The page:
Part of the reason I started this blog was to chat about the twenty-something lifestyle–or at least, figure out what exactly that means. So many magazines/blogs are written for capital-T Teenagers, or maybe just overgrown Teenagers, who care about boys and boys and hair and boys. So many more magazines/blogs are written for capital-A Adults, with 2.5 kids, a golden retriever and a dishwasher.
I am neither of these things. I am a twenty-something woman–whatever that means. I like boys and hair just fine, and family is great, but I’m not really in a position to zoom into any of those niched-out worlds. In my world, I read cracked.com, watch College Humour, and try to understand your favourite webcomics (usually, I even get the obscure jokes…or pretend to). I try to care about the news. I scroll down to the comments after paragraph #1 bores me. I read almost anything put into a list, especially if it makes me laugh. I enjoy the odd Capital-A Adult blog, if it’s candid enough.
But what of this directly relates to me? Not much.
Fact is, I can’t seem to buy into any “chicklet” journalism. I also can’t fully skip into the world of those who seem to have their shit fully together, all tied up with a neat little mortgage and morning routine. I’m not there yet. At all.
And so I’m here, writing about what “getting there” means. I find myself constantly straddling the “I totally know what I’m doing,” and “Dude, I know NOTHING.” Maybe that’s just how life goes, but I’m feeling new at it. I am new at it.
And, like many people who are “getting there,” I’m definitely new at doing Christmas like this.
I’m new at doing Christmas like a lowercase-a adult who’s very much in between traditions. Last year, I hosted our immediate family Christmas at my apartment–which was good, but weird. This year, I came down to my parents’ place for Christmas. My parents live in the suburbs of a medium-sized city. The transit system is awful. The backyard is big. I lived here for eight years, or so they tell me.
This is weird, too. Maybe it shouldn’t be, but it is.
The family is different. We’re older. There used to be people here who aren’t here anymore. Some have passed away, or otherwise walked away, but some just grew up. Capital-T Teenage Shauna isn’t here anymore. Neither is the overzealous-about-family-crafts Mom. All four kids used to live at this house, but now only half of us do. The puppy is has clearly become a fully-grown dog in my absence.
It’s not that there isn’t enough love in the room. It’s just that it looks and feels different, even though the room is the same. Any expectations that I hold onto about good ol’ family Christmas are at risk. I have to get my head around that.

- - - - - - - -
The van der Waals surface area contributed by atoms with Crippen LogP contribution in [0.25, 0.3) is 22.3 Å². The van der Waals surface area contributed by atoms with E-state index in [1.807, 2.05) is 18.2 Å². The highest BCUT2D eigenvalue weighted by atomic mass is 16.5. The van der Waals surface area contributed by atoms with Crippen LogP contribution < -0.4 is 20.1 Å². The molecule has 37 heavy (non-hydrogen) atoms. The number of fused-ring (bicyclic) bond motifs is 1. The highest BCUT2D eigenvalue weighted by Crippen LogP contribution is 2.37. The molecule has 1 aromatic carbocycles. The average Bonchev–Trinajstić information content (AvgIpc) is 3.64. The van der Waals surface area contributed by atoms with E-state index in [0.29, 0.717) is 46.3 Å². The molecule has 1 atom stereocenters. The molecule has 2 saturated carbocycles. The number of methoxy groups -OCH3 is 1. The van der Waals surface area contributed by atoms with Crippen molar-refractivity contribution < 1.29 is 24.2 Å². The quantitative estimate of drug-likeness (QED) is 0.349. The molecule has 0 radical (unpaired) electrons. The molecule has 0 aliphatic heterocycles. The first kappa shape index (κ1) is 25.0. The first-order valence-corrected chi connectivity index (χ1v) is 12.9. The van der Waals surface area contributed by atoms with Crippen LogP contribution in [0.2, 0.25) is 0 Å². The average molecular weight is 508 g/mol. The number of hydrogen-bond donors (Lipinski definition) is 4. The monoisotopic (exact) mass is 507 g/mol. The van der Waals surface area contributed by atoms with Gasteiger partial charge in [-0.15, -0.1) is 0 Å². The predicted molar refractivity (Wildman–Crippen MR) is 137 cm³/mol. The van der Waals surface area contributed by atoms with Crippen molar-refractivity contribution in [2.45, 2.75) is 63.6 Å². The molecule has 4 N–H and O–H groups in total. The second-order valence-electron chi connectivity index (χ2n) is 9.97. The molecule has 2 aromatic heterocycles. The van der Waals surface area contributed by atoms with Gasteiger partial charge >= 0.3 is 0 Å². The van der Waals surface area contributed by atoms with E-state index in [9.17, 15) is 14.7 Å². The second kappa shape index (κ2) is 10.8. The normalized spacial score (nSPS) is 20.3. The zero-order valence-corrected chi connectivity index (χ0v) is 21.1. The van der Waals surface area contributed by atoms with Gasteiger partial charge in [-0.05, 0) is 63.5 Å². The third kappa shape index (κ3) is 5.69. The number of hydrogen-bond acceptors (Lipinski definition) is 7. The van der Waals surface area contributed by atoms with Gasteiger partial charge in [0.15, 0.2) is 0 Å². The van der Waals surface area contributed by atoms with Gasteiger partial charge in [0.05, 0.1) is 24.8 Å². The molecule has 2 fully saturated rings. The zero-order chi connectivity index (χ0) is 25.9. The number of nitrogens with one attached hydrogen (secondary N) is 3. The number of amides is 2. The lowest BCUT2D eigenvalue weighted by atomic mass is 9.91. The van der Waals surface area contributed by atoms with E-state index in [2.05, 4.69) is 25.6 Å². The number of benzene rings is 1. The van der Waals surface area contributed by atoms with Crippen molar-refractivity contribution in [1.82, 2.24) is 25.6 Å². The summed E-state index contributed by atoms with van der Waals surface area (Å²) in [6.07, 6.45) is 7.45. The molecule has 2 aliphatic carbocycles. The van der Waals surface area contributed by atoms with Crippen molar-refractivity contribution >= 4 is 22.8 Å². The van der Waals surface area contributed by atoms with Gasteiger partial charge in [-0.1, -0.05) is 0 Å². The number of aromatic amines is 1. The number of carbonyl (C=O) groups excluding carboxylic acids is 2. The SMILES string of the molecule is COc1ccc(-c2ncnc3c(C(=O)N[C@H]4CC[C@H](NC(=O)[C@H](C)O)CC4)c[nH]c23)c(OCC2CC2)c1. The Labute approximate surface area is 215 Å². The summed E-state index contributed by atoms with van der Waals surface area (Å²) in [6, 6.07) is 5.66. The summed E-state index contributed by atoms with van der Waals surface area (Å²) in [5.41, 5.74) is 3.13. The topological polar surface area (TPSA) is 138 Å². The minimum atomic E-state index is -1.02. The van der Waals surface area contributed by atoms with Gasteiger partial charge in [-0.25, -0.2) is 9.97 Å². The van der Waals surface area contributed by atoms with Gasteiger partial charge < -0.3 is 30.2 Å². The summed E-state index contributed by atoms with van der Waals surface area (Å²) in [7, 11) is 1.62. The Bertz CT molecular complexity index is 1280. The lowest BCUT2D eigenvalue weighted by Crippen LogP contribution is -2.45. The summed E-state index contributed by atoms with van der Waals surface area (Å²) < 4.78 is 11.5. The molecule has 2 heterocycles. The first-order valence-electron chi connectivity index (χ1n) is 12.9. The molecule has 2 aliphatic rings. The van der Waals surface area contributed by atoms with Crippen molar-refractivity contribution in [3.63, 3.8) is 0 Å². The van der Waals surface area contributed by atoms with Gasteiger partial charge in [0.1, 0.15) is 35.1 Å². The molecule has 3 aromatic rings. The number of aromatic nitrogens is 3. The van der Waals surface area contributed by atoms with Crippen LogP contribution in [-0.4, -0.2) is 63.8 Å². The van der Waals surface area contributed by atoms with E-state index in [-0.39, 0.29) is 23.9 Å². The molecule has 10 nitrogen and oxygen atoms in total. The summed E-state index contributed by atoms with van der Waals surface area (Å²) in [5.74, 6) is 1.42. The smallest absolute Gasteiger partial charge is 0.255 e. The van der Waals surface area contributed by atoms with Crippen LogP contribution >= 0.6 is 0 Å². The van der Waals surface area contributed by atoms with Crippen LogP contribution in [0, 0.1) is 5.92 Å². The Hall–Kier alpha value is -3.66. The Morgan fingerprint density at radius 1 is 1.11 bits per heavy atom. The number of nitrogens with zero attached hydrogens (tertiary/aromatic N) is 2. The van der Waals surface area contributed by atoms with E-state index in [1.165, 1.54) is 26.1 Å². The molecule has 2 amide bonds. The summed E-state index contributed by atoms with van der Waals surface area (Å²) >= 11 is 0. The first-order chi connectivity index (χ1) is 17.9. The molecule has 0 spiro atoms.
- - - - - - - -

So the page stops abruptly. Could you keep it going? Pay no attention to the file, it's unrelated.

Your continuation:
I know that different is okay.
Today, I started feeling kind of odd as I hung new decorations, coordinated with the new furniture, with my newly adult-ish family. I didn’t expect it to feel quite so “new.” I lived here for eight years, right? I know these people. It’s December. We got this.
It wasn’t wrong. The new stuff looks good. It’s alright that we waited so long to decorate, that we were only half there, and that we didn’t go all out. And it’s not a bad thing that we decided to grow up a bit–it has definitely done wonders for our conversation and cocktails. It’s okay that people and traditions change, or even that they sometimes leave altogether.
But it’s also okay if different doesn’t feel perfect right away.
People and traditions stay around so long as they’re good and healthy and make sense. And they leave when they’re done. This is the natural order of things. It’s change. It makes room for other things to come in, it makes you appreciate that which is stays around, it gives you a basis with which to develop your own traditions.
But the process of un-learning and re-learning what to expect (or how to stop expecting) can be unsettling. I felt that today. After hanging those new decorations for a few minutes, I decided to take a breather. The whole scene wasn’t really working for some reason. Commence attitude adjustment in my old bedroom (now dad’s office). I looked out the window, read a couple Psalms, considered a nap.
Suddenly my phone went off. It was a friend of mine from Ottawa:
Move safely and be lovely ❤
What? That was perfectly timed, and completely unexpected.
I responded: Haha what a random message! But thank you.
She texted back: I was just thinking of you. Moving off to washington. I look forward to creeping photo albums.
This friend is not a person I knew back when I lived here. I am not even a person I knew back when I lived here.
Would I trade my new life for some old decorations? Not a chance. That doesn’t mean I have to be completely comfortable with this updated version of Christmas. Not right away, at least. I just have to accept that it is the product of a lot of moving forward, and that moving forward is good. This friend, and all my Ottawa friends, are great. My upcoming opportunity in Washington is fantastic.
I went downstairs. I sat on a new chair, in front of a new computer, and pulled up a YouTube video I had just discovered. My brothers, now old enough to face profanity, laughed through it with me. I suggested that after decorating (whatever that means this year) all six of us gather in the living room and watch the Christmas episodes of Community. Unanimous agreement. And so, armed with gluten free snacks for our growing number of celiac family members, we sat in front of the television. Netflix streamed to us the meaning of Christmas according to NBC:
Maybe this Christmas is different. Maybe it’s going to be a little different each year. I’m not going to like all the changes that happen in life. I might even sob in the face of some of them. But tonight proved that–with a little flexibility, a little creativity, and a lot of love–I can laugh in the face of some of them, too.
Move safely. Be lovely. Let different be.